JPMorgan Chase & Co. (JPM) and Goldman Sachs Group Inc. (GS), the world’s biggest trading firms, had their revised capital plans for 2013 cleared by the Federal Reserve yesterday, a month before next year’s submissions are required.
While the Fed didn’t object to the banks’ proposals in March, the New York-based firms were required to resubmit them after weaknesses were found in projections of revenue and potential losses, a Fed official said at the time. The submissions from all 18 banks in this year’s Comprehensive Capital Analysis & Review, or CCAR, are now approved ahead of the next round due the first week of January.
Regulators, intent on preventing a repeat of the 2008 credit crisis, run annual stress tests to see how the largest lenders would fare in a recession or economic shock. Banks need Fed approval to raise dividends and increase share buybacks. Yesterday’s announcement is a welcome development for JPMorgan, the subject of more than a half dozen U.S. probes, said Marty Mosby, a bank analyst with Guggenheim Securities LLC.
“Though this is more of a procedural holdover from the 2013 CCAR, it just reassures JPMorgan investors that while there were significant overhang issues, and still are to a degree, there is still a base of capital and risk management that regulators generally believe is more than adequate,” Mosby said. “That makes this a little more newsworthy than it would’ve been otherwise.”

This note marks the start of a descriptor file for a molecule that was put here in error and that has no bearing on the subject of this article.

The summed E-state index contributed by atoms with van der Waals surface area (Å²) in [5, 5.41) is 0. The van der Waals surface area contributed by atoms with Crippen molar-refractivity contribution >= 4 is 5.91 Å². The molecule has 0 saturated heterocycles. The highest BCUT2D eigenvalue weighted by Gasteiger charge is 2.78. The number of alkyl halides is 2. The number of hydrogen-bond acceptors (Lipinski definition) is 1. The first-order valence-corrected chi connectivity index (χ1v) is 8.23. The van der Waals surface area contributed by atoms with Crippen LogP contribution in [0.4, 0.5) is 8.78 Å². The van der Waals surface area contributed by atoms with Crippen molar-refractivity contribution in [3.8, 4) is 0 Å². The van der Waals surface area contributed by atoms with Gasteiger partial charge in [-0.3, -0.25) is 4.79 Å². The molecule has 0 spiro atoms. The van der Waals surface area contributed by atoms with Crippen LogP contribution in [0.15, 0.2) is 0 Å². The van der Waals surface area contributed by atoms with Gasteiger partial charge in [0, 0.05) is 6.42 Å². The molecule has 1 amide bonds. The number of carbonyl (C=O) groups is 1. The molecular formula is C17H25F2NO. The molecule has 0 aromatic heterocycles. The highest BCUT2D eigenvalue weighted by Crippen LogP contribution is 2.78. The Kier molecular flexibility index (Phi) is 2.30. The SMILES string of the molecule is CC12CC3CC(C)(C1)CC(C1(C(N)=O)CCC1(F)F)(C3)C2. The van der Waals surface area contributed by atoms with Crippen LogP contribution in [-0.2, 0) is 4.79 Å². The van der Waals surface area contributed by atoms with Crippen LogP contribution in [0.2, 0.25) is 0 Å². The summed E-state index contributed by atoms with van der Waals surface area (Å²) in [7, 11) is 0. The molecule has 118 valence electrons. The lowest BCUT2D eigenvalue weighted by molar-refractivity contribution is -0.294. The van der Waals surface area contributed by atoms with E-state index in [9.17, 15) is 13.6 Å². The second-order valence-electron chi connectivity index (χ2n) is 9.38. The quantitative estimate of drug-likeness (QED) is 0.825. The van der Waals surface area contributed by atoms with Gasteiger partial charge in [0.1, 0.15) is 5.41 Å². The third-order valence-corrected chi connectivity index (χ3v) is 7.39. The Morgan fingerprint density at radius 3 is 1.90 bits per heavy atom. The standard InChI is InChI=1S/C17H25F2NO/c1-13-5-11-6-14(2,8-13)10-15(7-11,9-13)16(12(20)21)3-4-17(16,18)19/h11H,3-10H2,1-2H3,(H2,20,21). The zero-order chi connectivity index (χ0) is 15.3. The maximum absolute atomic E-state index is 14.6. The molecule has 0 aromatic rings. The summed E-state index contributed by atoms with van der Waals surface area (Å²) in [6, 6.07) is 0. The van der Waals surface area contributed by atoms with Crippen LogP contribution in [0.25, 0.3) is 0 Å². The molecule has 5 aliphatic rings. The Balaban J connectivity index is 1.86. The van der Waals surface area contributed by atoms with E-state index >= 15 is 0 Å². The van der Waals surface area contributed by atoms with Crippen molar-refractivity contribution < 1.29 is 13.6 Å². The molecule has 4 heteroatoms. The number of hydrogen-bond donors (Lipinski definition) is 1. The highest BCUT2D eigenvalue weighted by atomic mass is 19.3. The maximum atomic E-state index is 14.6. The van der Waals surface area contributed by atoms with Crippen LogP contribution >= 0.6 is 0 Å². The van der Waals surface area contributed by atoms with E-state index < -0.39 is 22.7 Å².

JPMorgan and Goldman Sachs were among four firms forced to revise their capital plans by the end of September.
Ally Financial Inc.’s resubmission was approved last month, clearing the way for the Detroit-based auto lender to sell stock in a private placement and repurchase preferred securities held by the U.S., the company said at the time. BB&T Corp., based in Winston-Salem, North Carolina, got Fed approval in August.
The 2013 test required the 18 firms to submit plans for managing their capital, which could include repurchasing shares and boosting payouts. The central bank then gauged how strong each bank would be with the funds that remained.
“We are pleased that the Fed determined that our CCAR process improvements met their expectations,” JPMorgan Chief Executive Officer Jamie Dimon said yesterday in a statement, citing the work of hundreds of employees involved in the resubmission. His bank is the largest in the U.S. by assets.
Goldman Sachs acknowledged the Fed’s announcement in its own statement and declined to comment further.
JPMorgan and Goldman Sachs exhibited weaknesses in their capital planning that were “significant enough to require immediate attention, even though those weaknesses do not undermine the quantitative results of the stress tests for that firm or the overall reliability of the firm’s capital-planning process,” the Fed said in March.
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